On one level the news from WaPo and others that Salesforce.com is discussing an alliance with Google to integrate Google's office applications, messaging and other key components into their offerings has to be welcomed at business information providers' offices. Many business information services companies are already taking advantage of Salesforce.com's AppExchange service to integrate their content and functional capabilities into SF.com's increasingly popular sales and marketing platform, so SF.com's success will help to enhance their successes as well through on-demand content services sales. But this development must be absorbed along with the announcement of SF.com's launch of a venture funding network to accelerate the development of business information services through their platform. Put the two of these together and you can see a perfect storm brewing for business information providers that have assumed that their investments in enterprise software to drive content sales will flourish indefinitely.
Why be worried about SF.com and Google? The key factor is that bit by bit the enterprise's information base is being absorbed into proprietary Web databases. That's likely to turn out to be a good thing for many enterprises trying to compete in a cost-conscious global environment: the "pretty good" infrastructure of SF.com is increasingly more than just adequate to perform crucial tasks, especially when extended by third party services through SF.com's AppExchange services. Add in the "pretty good" Google office automation services and you can envision a day not too far down the road when many enterprise users will be using the combination of Google and SF.com services for 80 percent or more of their day-to-day business information generation and use. Throw in Google's Web and enterprise search services along with their robust and open development APIs and you can imagine more than a few of those SF.com venture dollars funding business information solutions that will make solutions like Factiva's SalesWorks look fairly limp by comparison.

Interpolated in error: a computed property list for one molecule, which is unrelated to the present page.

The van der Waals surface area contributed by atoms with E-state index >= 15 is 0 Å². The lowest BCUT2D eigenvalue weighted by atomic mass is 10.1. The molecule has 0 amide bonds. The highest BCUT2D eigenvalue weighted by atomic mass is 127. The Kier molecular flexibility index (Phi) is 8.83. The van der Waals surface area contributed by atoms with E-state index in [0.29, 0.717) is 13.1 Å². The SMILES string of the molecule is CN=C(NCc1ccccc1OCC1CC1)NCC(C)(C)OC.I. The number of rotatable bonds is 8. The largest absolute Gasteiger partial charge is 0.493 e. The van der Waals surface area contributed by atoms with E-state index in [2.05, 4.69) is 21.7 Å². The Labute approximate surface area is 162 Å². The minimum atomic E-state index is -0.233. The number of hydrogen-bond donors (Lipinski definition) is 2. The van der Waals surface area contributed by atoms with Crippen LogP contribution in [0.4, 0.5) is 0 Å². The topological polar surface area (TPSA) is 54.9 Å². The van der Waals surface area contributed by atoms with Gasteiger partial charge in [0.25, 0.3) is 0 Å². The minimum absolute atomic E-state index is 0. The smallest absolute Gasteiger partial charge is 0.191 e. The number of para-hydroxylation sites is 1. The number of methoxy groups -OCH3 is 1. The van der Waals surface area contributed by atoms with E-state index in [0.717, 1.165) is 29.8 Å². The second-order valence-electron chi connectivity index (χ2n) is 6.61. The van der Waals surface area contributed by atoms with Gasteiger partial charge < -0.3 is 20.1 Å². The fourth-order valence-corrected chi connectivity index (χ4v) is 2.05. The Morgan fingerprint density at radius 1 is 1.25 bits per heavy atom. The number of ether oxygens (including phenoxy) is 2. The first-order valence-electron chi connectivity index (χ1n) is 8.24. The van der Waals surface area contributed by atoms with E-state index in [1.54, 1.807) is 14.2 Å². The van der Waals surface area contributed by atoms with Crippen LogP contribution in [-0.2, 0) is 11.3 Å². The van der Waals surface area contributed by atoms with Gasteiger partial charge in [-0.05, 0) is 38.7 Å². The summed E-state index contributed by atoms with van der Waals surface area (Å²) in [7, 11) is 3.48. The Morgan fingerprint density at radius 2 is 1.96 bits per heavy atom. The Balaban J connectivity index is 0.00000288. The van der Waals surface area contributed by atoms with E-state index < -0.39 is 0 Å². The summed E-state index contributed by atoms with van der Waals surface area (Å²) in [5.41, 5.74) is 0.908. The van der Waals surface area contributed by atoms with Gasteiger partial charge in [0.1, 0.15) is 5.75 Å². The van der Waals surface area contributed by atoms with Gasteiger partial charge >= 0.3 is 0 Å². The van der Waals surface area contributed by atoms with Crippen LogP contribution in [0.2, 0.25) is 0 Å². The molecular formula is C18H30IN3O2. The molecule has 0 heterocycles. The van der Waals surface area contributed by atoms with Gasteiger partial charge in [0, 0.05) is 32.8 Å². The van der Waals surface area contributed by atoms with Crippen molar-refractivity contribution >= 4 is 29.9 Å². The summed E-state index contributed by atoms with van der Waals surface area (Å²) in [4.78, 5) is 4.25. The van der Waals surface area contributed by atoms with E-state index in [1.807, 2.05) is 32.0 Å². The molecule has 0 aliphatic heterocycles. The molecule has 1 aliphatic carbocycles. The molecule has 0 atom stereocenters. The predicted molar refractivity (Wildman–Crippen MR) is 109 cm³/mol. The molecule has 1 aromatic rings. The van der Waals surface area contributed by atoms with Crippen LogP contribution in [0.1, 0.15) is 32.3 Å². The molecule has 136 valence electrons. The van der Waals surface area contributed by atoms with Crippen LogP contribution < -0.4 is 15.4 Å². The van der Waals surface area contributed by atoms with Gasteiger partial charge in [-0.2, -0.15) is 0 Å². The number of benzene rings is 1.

While a stronger SF.com is in the interest of business information providers who want fast inroads into sales, marketing and management teams in enterprises this ally is beginning to recognize the gravitas that its platform-independent approach to business solutions has to provide leverage over these same vendors. As publishers thirsty for new revenue channels open up more to enabling access to premium content through Google search interfaces the combination of SF.com and Google could spell trouble for traditional licensed database services over the next few years. If SF.com and Google own the development and marketing environment and publishers no longer require traditional subscription services to leverage their content into enterprise applications then it is going to be a far more competitive environment for business information services providers who count on aggregated subscription services for their revenues.
There will be more good news than bad news for a while out of this impending alliance but business information services will be well-advised to sharpen up their strategies as to how to preserve and accelerate revenues through this alliance. Nimble competitors are likely to do quite well if they adjust quickly - but odds are strong that more than a few business information providers will stumble along the way.